Wednesday, October 23, 2013

The Travel of Life

            Wendt’s short story, “The Cross of Soot,” is able to use a limited space to tackle one of the greatest (and less graspable) forms of travel we have come across up until this point in the semester: the journey of life, from youth to old age. Each character and his actions are indicative of different times in life. The young boy represents childhood when everything is an adventure and exploring forbidden or unknown places is a regular occurrence. For example, the young boy “snaked himself under the barbed-wire fence” into the prison compound and approaches the old men “holding his hand over his mouth, stopping himself from laughing” (8). Samasoni and “the youth” signify adolescence or young adulthood, the period when a person may be rebellious in an attempt to define or prove himself to others and find his place in the order of things. Wendt presents adulthood, particularly old age, in the form of the old man and the stranger, Tagi. The old man watches Samasoni’s young, muscular form and “the pain surged up within [him] again, a protest against old age […] and [he] admitted to himself that he was old, soon to die” (12). In the same way, the first impression of Tagi is that he “stood as if he was rooted to the earth but desiring to grow wings and fly away from it” (15). This recognition of immortality seems to be accompanied by a sense of hopelessness or purposelessness and a yearning to simply move beyond material existence.
            I was most touched by Wendt’s portrayal of old age and the mindset that develops as death becomes more imminent. My grandfather, one of my best friends and one of the wisest people I’ve known, lived to be 92-years-old. The elderly men in “The Cross of Soot” reminded me so much of my grandpa during the last few years of his life. His life journey involved the early loss of his mother, the poverty of the Great Depression, a tour of duty in World War II, a 65-year marriage, the birth of four children, and decades working as a well-respected Presbyterian minister. Even after 92 years of experiences, my grandpa consistently talked to me about an emptiness that he felt at the end of his life. After my grandmother, his wife, passed away, and he no longer worked full-time in the Church, he found himself without a duty or a goal to life, especially because he recognized that death was a very near reality. What project could he start knowing that his time was so limited? I was worried about his state of mind until we were speaking one day and he revealed that he had had an epiphany moment. In his characteristic humble, self-deprecating manner, he told me (in words similar to these):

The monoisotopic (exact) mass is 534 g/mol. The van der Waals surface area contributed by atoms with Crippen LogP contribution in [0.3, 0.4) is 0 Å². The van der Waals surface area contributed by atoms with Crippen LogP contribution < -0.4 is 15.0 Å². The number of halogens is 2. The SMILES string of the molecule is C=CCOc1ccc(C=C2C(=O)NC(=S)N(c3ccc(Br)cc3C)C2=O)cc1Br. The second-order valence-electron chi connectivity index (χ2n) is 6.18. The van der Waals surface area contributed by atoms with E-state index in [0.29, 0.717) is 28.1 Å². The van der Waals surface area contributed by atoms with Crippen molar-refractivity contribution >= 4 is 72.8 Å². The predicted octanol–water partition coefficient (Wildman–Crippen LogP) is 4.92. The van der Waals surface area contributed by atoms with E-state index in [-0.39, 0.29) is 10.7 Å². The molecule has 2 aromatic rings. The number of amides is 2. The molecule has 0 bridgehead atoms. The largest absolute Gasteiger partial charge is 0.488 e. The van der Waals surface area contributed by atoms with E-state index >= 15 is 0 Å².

“Tori, I have been searching for my purpose, or any purpose for that matter. But I was stuck looking at the bigger picture. I have decided to simply wake up each day and try to have a positive impact on just one person’s life. A phone call. An e-mail. A friendly hello. I am decaying, closer to death than I am to life, and I am okay with that. I welcome it. But at least now, I feel like I have a reason to get out of bed in the morning.”

In that moment, my grandpa taught me a lesson about life that only someone with experience could really understand. Colin Powell relayed a very similar message in his Hanway lecture speech. In his concluding remarks addressed to the students, he gave his one piece of advice for a successful future. He told the crowd that that most important thing a person can do for himself is find a passion and pursue it, regardless of the wealth or fame it brings. If you love what you do, you will be consistently satisfied.
My grandfather’s comment and the conversation that ensued will be a significant marker in my journey of life, similar to the boy’s encounter with the stranger in Wendt’s text.  The story presents a spiritual revelation that surprises the boy when he considers that he may have just encountered Jesus. In the same way, our life experiences leave us with marks and scars, changes to our physical appearance and to our beliefs, attitudes and principles. These impacts are often unexpected, unnoticed or simply not what we asked for at the outset. The boy asks for a star tattoo, but is left with a cross because circumstances didn’t allow the stranger to complete his request. I just wanted to say hello to my grandpa, but was left with a thought that will stay with me all of my life. Not only must I find a passion to guide my “travels” through life, I must also be open to reevaluating that passion as I grow older and circumstances change. Larger goals are important, but simpler aims can bring just as much joy. As Father Pedro Arrupe says (in the quote that hangs above my bed), “Fall in love, stay in love, and it will decide everything.”

The boy reflected as he “paused on the other side” of the fence. That simple afternoon had made him feel as though “he had crosses from one world to another, from one age to the next” (20). Our own encounters with people and places and the newness that comes with every situation allows for enlightenment, a transition from one chapter to another in the story of our lives.

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